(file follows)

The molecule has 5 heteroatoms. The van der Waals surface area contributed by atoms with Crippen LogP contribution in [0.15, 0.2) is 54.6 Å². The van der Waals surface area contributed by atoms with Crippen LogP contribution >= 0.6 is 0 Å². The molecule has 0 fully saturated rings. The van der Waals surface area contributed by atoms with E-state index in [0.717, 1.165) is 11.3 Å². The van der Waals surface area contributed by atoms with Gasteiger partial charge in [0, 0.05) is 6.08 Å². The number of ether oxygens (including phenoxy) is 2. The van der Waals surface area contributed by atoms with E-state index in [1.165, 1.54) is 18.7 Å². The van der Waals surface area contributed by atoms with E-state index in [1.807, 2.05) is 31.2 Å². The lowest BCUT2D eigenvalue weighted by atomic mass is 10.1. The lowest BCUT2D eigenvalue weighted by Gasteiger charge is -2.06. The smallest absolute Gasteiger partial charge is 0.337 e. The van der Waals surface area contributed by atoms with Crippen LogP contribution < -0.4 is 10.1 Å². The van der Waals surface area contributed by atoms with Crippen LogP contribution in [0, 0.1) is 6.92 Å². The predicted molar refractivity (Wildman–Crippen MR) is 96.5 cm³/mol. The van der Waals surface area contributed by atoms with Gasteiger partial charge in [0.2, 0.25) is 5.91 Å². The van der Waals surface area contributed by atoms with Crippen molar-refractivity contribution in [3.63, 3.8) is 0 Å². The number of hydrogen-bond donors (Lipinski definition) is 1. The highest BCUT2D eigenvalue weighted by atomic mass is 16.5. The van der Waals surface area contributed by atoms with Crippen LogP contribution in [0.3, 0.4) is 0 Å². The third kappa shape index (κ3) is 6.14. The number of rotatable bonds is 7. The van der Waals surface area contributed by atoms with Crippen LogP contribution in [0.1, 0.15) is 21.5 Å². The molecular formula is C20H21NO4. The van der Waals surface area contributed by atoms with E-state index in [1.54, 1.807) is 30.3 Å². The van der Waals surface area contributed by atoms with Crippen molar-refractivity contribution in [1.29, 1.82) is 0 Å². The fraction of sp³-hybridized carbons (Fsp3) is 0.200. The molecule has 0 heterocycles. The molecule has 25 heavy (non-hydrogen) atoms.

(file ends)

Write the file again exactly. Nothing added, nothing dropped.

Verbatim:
The molecule has 5 heteroatoms. The van der Waals surface area contributed by atoms with Crippen LogP contribution in [0.15, 0.2) is 54.6 Å². The van der Waals surface area contributed by atoms with Crippen LogP contribution >= 0.6 is 0 Å². The molecule has 0 fully saturated rings. The van der Waals surface area contributed by atoms with E-state index in [0.717, 1.165) is 11.3 Å². The van der Waals surface area contributed by atoms with Gasteiger partial charge in [0, 0.05) is 6.08 Å². The number of ether oxygens (including phenoxy) is 2. The van der Waals surface area contributed by atoms with E-state index in [1.165, 1.54) is 18.7 Å². The van der Waals surface area contributed by atoms with E-state index in [1.807, 2.05) is 31.2 Å². The lowest BCUT2D eigenvalue weighted by atomic mass is 10.1. The lowest BCUT2D eigenvalue weighted by Gasteiger charge is -2.06. The smallest absolute Gasteiger partial charge is 0.337 e. The van der Waals surface area contributed by atoms with Crippen LogP contribution < -0.4 is 10.1 Å². The van der Waals surface area contributed by atoms with Crippen LogP contribution in [0, 0.1) is 6.92 Å². The predicted molar refractivity (Wildman–Crippen MR) is 96.5 cm³/mol. The van der Waals surface area contributed by atoms with Gasteiger partial charge in [0.2, 0.25) is 5.91 Å². The van der Waals surface area contributed by atoms with Crippen molar-refractivity contribution in [3.63, 3.8) is 0 Å². The number of hydrogen-bond donors (Lipinski definition) is 1. The highest BCUT2D eigenvalue weighted by atomic mass is 16.5. The van der Waals surface area contributed by atoms with Crippen LogP contribution in [0.3, 0.4) is 0 Å². The third kappa shape index (κ3) is 6.14. The number of rotatable bonds is 7. The van der Waals surface area contributed by atoms with Crippen LogP contribution in [0.1, 0.15) is 21.5 Å². The molecular formula is C20H21NO4. The van der Waals surface area contributed by atoms with E-state index in [1.54, 1.807) is 30.3 Å². The van der Waals surface area contributed by atoms with Crippen molar-refractivity contribution in [1.29, 1.82) is 0 Å². The fraction of sp³-hybridized carbons (Fsp3) is 0.200. The molecule has 0 heterocycles. The molecule has 25 heavy (non-hydrogen) atoms.